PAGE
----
Ralph Fiennes signed on to star in the film in February of 2002. Natasha Richardson joined the cast in April of 2002.
In August of 2002, the film's title was confirmed as "Maid in Manhattan."
Describing the character of Marisa, Lopez said: "She's Puerto Rican. She's from the Bronx. She has this young son and she's just trying to make ends meet. Every day she gets on the train to work. She goes to this big city of dreams and she wants more. She has aspirations in that way."
Fiennes' character was originally a wealthy British guest
The principal photography commenced in April, and concluded by June 2002. Filming was carried out at both New York's Roosevelt Hotel and the Waldorf-Astoria Hotel.
The filming also took place in the Morris Heights section of the Bronx on E 175 Street between the Grand Concourse and on Jerome Avenue. John Hughes wrote the story, but was credited as Edmond Dantes.
On the film's first day of production in The Bronx, paparazzi and spectators forced filming to stop, and police were called as a result of the pandemonium. Wayne Wang said, "No one in the production was prepared for it.""
"Maid in Manhattan" opened at 2,838 theaters in the United States, reaching number one at the box office in its opening weekend with $18.7 million.
It earned a total of $94,011,225 domestically and $60,895,468 in other countries, for a total gross of $155 million worldwide
"Maid in Manhattan" received mixed reviews from film critics.
At the website Rotten Tomatoes, the film holds a rating of 39% based on 145 reviews and the site's consensus, stating: "Too blandly generic, Maid in Manhattan also suffers from a lack of chemistry between Lopez and Fiennes."
Time magazine named it one of the top 10 worst chick flicks.
According to Anna Smith of the magazine Empire: "the film constantly falls back on its staple fairy-tale plotline, which is so resolutely traditional it should succeed in charming its target audience."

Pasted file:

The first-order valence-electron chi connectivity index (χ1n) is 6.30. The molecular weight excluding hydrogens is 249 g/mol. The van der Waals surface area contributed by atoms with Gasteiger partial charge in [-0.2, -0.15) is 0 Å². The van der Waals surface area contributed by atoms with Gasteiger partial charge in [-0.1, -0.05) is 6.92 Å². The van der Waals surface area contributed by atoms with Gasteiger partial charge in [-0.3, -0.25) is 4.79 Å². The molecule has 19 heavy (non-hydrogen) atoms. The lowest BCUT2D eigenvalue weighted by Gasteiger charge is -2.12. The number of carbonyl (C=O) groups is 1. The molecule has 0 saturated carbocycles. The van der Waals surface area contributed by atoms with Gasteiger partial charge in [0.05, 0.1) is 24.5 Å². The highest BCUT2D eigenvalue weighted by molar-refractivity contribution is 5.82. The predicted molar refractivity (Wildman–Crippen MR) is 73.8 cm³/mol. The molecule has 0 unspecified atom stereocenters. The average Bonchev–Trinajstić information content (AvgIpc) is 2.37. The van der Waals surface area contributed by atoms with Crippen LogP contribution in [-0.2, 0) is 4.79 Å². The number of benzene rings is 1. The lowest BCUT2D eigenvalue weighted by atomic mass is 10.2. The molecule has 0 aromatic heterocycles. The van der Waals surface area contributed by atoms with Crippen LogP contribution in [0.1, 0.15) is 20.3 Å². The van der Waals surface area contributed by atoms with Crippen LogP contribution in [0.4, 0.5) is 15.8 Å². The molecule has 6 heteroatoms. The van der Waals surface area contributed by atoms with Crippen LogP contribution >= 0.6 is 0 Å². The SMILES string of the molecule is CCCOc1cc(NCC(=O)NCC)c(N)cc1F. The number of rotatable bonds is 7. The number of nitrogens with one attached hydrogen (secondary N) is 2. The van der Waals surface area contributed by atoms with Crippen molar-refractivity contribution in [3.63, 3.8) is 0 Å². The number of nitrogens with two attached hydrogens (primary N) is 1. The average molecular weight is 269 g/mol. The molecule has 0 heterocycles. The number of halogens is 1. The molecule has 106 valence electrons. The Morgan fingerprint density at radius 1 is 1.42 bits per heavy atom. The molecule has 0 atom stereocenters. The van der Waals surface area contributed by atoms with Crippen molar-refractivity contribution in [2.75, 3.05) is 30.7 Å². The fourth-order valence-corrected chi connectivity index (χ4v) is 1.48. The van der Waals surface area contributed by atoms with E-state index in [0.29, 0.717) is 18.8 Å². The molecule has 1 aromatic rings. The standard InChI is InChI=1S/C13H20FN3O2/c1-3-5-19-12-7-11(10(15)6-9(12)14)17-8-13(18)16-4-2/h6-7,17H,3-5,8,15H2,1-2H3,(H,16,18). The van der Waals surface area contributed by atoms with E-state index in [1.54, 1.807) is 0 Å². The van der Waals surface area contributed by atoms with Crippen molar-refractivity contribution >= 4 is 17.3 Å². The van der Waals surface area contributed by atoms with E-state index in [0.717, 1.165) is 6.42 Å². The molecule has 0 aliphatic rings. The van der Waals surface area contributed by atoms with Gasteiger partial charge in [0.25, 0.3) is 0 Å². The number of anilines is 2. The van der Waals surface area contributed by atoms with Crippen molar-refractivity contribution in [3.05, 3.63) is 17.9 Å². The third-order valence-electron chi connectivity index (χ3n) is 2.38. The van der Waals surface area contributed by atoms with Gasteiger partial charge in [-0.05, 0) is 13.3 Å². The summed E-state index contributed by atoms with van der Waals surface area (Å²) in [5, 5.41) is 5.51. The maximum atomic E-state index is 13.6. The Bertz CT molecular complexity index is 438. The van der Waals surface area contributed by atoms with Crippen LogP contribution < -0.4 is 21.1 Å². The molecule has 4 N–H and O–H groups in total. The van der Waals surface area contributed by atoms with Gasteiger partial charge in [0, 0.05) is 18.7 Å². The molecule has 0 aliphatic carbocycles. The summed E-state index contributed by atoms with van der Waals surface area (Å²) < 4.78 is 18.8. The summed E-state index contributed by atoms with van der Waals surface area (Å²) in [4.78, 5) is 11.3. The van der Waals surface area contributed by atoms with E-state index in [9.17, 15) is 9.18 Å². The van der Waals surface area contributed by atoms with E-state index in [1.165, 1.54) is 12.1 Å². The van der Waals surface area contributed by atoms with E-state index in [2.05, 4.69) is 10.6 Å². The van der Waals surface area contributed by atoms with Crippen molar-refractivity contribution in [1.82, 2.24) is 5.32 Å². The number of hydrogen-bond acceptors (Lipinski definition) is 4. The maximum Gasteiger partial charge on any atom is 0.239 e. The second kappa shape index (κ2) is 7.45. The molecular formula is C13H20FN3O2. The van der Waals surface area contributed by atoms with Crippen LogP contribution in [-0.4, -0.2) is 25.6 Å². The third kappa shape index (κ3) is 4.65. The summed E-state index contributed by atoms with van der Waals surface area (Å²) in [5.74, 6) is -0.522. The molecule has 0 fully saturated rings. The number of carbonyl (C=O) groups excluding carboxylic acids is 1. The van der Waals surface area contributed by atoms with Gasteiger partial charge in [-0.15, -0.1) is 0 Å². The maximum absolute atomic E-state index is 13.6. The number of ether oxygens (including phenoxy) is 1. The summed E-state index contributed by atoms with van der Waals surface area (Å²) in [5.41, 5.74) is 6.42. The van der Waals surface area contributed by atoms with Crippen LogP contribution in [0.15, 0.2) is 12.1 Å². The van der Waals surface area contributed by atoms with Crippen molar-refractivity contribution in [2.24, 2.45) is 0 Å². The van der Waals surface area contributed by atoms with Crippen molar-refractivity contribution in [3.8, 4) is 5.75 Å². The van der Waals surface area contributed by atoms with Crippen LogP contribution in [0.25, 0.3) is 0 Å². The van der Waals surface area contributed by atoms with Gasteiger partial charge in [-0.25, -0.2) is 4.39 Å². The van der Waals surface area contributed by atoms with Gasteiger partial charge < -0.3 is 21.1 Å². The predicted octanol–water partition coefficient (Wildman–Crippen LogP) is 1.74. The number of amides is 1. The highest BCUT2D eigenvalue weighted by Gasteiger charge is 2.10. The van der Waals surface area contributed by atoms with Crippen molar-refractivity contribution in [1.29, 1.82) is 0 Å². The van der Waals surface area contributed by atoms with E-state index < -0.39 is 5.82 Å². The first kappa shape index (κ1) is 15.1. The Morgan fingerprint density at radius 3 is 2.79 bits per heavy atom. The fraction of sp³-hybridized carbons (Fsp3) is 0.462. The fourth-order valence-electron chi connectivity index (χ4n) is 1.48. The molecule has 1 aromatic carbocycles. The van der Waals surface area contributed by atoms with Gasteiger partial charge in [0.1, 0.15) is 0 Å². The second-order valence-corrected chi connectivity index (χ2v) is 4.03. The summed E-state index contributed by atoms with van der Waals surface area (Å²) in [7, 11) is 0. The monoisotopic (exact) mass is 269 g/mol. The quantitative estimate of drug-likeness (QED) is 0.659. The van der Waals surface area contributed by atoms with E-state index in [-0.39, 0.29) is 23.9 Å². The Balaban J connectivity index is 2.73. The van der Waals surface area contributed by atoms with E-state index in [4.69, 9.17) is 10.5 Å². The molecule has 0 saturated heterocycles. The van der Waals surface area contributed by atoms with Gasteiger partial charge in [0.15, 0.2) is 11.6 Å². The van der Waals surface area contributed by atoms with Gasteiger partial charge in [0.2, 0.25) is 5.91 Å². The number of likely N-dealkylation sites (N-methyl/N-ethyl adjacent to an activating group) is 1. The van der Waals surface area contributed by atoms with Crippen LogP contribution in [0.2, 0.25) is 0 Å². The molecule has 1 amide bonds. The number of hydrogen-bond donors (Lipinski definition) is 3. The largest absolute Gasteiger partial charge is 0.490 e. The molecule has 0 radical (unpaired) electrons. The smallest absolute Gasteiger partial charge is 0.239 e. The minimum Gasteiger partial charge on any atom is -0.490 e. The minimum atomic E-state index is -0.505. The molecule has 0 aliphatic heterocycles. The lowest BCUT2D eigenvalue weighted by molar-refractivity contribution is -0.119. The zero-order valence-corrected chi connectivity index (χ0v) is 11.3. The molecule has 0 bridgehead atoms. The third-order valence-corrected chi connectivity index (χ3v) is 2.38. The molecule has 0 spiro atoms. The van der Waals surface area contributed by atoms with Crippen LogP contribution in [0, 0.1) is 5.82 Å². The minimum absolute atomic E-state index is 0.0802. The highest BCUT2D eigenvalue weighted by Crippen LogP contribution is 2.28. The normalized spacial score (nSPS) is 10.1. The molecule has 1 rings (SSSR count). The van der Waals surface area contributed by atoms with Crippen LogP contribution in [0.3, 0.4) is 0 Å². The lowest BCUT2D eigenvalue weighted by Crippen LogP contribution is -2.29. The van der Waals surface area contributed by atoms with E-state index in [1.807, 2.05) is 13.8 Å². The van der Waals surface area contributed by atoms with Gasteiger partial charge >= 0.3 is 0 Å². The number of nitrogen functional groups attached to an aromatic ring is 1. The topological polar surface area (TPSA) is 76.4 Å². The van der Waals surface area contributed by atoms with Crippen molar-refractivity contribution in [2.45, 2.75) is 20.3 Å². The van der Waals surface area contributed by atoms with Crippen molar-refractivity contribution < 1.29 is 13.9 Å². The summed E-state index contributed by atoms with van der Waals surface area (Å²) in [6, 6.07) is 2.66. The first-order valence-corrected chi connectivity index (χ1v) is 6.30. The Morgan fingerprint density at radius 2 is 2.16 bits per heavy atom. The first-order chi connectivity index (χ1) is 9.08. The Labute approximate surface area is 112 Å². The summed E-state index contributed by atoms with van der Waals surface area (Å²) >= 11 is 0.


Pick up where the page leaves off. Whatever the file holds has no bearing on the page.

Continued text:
Nell Minow of Common Sense Media wrote positively, stating: "is as careful a combination of ingredients as it is possible to package [sic] Everything is at the fairy tale level, which means we never dwell on troubling realities."
Paul Byrnes of the Sydney Morning Herald said: "The script is so lazy it snores, and Wayne Wang directs like he walked onto the wrong set - true enough, in its way."
Rich Cline of the webzine Film Threat reviewed "Maid in Manhattan" positively. He wrote: "When we catch ourselves sighing at the end, we get mad that we've fallen for this same old formula all over again. But mad in a nice way."
Roger Ebert wrote that the film is a "skillful, glossy, formula picture, given life by the appeal of its stars."
Charles Passy of The Atlanta Journal-Constitution gave it a negative review, writing: "Instead of a fairy tale, we have a tale told without imagination. It's Cinderella gone stale."
However, Andrew Chase of "Killer Movie Reviews" was more positive. Chase wrote: "Leave reality at the concession stand along with your $20 for popcorn, candy and a large drink."
Derek Adams of Time Out wrote: "Talented individuals labour over the contrivances in this lightweight romance, and if the result's fluff, at least it's painless."
Lopez's casting in the film sparked some debate.
Variety commented that "[m]aking the maid a Latina is certainly realistic but never quite avoids the suggestion that upward mobility is best achieved through marriage into Anglo society."
Erica Chito Childs (author of the 2009 book "Fade to Black and White: Interracial Images in Popular Culture") noted aspects of the film to expose the objective sides of a biracial relationship using the "symbolic roles of maid and politician."
Writer Betty Kaklamanidou praised Lopez's casting in the film which "proved that a Latin actress can move away from stereotypical supporting roles and effectively become the center of a romantic narrative."
In 2007, actress Jessica Alba said: "Jennifer Lopez is a huge star but in Hollywood they still always want her to play the maid."
|2003||NAACP Image Award||Outstanding Actress in a Motion Picture||Jennifer Lopez||Nominated|
|2003||Teen Choice Award||Choice Movie Actress – Comedy||Jennifer Lopez||Nominated|
|2003||Teen Choice Award||Choice Movie Liar||Jennifer Lopez||Nominated|
|2003||Teen Choice Award||Choice Movie Lip lock||Jennifer Lopez and Ralph Fiennes||Nominated|
|2004||Golden Raspberry Award||Worst Actress||Jennifer Lopez||Nominated|